(f) False, as 0 is a whole number but it is not a natural number.

(g) False, as predecessor of 10 is 9.

(h) False, 0 is the smallest whole number.

(i) True, as 0 is the predecessor of 1 but it is not a natural number.

(j) False, as 0 is the predecessor of 1 and it is a whole number.

(k) False, 13 does not lie in between 11 and 12.

(l) True, predecessor of 0 is −1, which is not a whole number.

(m) False, as successor of 99 is 100.

#### Page No 40:

#### Question 1:

Find the sum by suitable rearrangement:

(a) 837 + 208 + 363 (b) 1962 + 453 + 1538 + 647

#### Answer:

(a) 837 + 208 + 363 = (837 + 363) + 208

= 1200 + 208 = 1408

(b) 1962 + 453 + 1538 + 647 = (1962 + 1538) + (453 + 647)

= 3500 + 1100 = 4600

#### Page No 40:

#### Question 2:

Find the product by suitable rearrangement:

(a) 2 × 1768 × 50 (b) 4 × 166 × 25

(c) 8 × 291 × 125 (d) 625 × 279 × 16

(e) 285 × 5 × 60 (f) 125 × 40 × 8 × 25

#### Answer:

(a) 2 × 1768 × 50 = 2 × 50 × 1768

= 100 × 1768 = 176800

(b) 4 × 166 × 25 = 4 × 25 × 166

= 100 × 166 = 16600

(c) 8 × 291 × 125 = 8 × 125 × 291

= 1000 × 291 = 291000

(d) 625 × 279 × 16 = 625 × 16 × 279

= 10000 × 279 = 2790000

(e) 285 × 5 × 60 = 285 × 300 = 85500

(f) 125 × 40 × 8 × 25 = 125 × 8 × 40 × 25

= 1000 × 1000 = 1000000

#### Page No 40:

#### Question 3:

Find the value of the following:

(a) 297 × 17 + 297 × 3 (b) 54279 × 92 + 8 × 54279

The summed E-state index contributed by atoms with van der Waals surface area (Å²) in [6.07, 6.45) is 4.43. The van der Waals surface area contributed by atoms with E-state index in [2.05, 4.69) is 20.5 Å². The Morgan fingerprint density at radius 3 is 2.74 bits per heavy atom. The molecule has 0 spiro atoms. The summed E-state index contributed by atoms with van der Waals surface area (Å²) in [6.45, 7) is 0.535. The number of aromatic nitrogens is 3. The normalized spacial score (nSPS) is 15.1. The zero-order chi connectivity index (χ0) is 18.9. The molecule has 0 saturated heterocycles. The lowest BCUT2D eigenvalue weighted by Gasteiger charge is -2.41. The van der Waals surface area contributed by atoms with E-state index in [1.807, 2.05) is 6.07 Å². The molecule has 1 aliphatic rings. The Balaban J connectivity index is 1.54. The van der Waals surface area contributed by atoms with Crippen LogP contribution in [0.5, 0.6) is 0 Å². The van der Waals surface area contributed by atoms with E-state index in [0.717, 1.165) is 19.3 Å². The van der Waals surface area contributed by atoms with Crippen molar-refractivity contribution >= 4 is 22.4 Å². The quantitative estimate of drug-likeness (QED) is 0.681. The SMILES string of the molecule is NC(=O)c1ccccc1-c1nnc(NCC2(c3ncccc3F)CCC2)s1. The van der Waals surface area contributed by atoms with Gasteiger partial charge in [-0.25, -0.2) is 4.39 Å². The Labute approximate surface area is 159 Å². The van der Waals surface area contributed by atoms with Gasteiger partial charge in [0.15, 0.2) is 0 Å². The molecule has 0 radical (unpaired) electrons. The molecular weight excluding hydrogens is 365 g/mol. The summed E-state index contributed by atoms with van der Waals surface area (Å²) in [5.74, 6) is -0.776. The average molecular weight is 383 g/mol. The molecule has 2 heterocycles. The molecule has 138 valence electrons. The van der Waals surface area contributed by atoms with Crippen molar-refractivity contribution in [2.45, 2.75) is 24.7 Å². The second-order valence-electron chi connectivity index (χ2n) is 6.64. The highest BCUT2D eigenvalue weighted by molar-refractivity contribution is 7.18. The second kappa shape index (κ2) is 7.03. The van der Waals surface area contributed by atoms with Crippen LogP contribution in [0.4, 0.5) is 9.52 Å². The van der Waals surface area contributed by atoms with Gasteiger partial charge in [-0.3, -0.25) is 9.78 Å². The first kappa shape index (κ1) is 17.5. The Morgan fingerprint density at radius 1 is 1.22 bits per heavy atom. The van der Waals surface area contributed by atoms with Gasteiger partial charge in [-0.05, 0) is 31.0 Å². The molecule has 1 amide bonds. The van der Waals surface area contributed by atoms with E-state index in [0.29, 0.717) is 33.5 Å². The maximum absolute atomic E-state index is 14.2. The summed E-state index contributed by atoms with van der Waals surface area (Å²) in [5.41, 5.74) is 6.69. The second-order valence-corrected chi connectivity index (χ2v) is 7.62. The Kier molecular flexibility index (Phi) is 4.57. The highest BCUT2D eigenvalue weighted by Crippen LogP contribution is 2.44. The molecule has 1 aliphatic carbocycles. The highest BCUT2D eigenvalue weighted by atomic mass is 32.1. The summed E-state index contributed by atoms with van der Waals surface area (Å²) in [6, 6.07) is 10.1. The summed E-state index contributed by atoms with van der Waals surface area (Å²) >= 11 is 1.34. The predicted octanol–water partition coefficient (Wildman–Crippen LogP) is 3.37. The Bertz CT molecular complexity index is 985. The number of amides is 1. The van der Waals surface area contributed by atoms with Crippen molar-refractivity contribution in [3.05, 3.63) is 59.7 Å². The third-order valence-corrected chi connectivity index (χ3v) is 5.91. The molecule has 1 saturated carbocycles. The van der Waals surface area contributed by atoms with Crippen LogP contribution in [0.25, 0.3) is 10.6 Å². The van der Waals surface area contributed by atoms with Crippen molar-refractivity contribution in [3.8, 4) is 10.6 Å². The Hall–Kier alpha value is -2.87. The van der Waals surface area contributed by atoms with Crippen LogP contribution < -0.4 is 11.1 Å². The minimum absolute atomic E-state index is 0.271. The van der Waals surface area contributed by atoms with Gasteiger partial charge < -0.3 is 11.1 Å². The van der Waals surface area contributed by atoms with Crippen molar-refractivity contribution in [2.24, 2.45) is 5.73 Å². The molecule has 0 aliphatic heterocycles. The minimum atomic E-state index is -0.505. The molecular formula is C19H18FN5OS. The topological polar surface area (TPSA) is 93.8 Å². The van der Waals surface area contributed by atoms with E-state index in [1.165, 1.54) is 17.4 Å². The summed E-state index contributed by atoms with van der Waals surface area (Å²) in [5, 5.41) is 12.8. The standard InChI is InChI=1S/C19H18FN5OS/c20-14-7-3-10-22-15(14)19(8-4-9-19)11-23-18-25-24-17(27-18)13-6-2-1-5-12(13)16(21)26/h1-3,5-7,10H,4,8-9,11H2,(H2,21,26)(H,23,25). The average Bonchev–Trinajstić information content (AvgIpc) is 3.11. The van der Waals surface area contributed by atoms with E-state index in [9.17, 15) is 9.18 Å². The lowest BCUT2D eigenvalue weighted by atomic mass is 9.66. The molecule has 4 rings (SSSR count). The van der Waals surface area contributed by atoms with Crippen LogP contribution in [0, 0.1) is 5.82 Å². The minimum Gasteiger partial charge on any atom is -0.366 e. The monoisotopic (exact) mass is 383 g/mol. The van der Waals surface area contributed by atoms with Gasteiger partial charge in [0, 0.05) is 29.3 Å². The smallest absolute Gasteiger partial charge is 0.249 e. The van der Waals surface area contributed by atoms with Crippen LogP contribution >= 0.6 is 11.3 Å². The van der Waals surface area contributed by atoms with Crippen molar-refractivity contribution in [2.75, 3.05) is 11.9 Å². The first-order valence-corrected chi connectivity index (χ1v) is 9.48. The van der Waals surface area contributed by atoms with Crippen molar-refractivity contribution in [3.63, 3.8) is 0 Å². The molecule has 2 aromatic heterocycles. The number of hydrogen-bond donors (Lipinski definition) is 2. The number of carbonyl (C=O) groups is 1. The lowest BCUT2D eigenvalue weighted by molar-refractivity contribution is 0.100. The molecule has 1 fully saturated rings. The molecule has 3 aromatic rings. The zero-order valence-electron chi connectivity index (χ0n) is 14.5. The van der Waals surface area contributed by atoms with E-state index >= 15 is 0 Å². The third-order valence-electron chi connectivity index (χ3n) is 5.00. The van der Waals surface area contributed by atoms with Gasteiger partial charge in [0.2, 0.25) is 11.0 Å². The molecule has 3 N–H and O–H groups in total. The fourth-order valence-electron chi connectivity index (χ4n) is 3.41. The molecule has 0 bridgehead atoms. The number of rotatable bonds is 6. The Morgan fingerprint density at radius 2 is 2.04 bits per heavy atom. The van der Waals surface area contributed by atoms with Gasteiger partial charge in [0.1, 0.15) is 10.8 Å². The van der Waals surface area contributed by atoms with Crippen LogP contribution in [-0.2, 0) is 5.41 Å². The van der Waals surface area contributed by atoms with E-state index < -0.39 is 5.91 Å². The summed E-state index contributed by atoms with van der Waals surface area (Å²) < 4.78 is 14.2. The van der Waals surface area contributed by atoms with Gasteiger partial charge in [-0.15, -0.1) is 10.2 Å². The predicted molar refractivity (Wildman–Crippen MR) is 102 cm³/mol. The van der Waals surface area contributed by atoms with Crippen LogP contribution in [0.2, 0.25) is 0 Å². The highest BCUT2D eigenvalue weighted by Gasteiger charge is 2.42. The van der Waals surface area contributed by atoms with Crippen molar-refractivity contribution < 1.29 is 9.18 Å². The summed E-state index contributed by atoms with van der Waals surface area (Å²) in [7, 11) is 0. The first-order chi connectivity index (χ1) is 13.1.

(c) 81265 × 169 − 81265 × 69 (d) 3845 × 5 × 782 + 769 × 25 × 218

#### Answer:

(a) 297 × 17 + 297 × 3 = 297 × (17 + 3)

= 297 × 20 = 5940

(b) 54279 × 92 + 8 × 54279 = 54279 × 92 + 54279 × 8

= 54279 × (92 + 8)

= 54279 × 100 = 5427900

(c) 81265 × 169 − 81265 × 69 = 81265 × (169 − 69)

= 81265 × 100 = 8126500

(d) 3845 × 5 × 782 + 769 × 25 × 218

= 3845 × 5 × 782 + 769 × 5 × 5 × 218

= 3845 × 5 × 782 + 3845 × 5 × 218

= 3845 × 5 × (782 + 218)

= 19225 × 1000 = 19225000

##### Video Solution for knowing our numbers (Page: 40 , Q.No.: 3)

NCERT Solution for Class 6 math - knowing our numbers 40 , Question 3

#### Page No 40:

#### Question 4:

Find the product using suitable properties.

(a) 738 × 103 (b) 854 × 102

(c) 258 × 1008 (d) 1005 × 168

#### Answer:

(a) 738 × 103 = 738 × (100 + 3)

= 738 × 100 + 738 × 3 (Distributive property)

= 73800 + 2214

= 76014

(b) 854 × 102 = 854 × (100 + 2)

= 854 × 100 + 854 × 2 (Distributive property)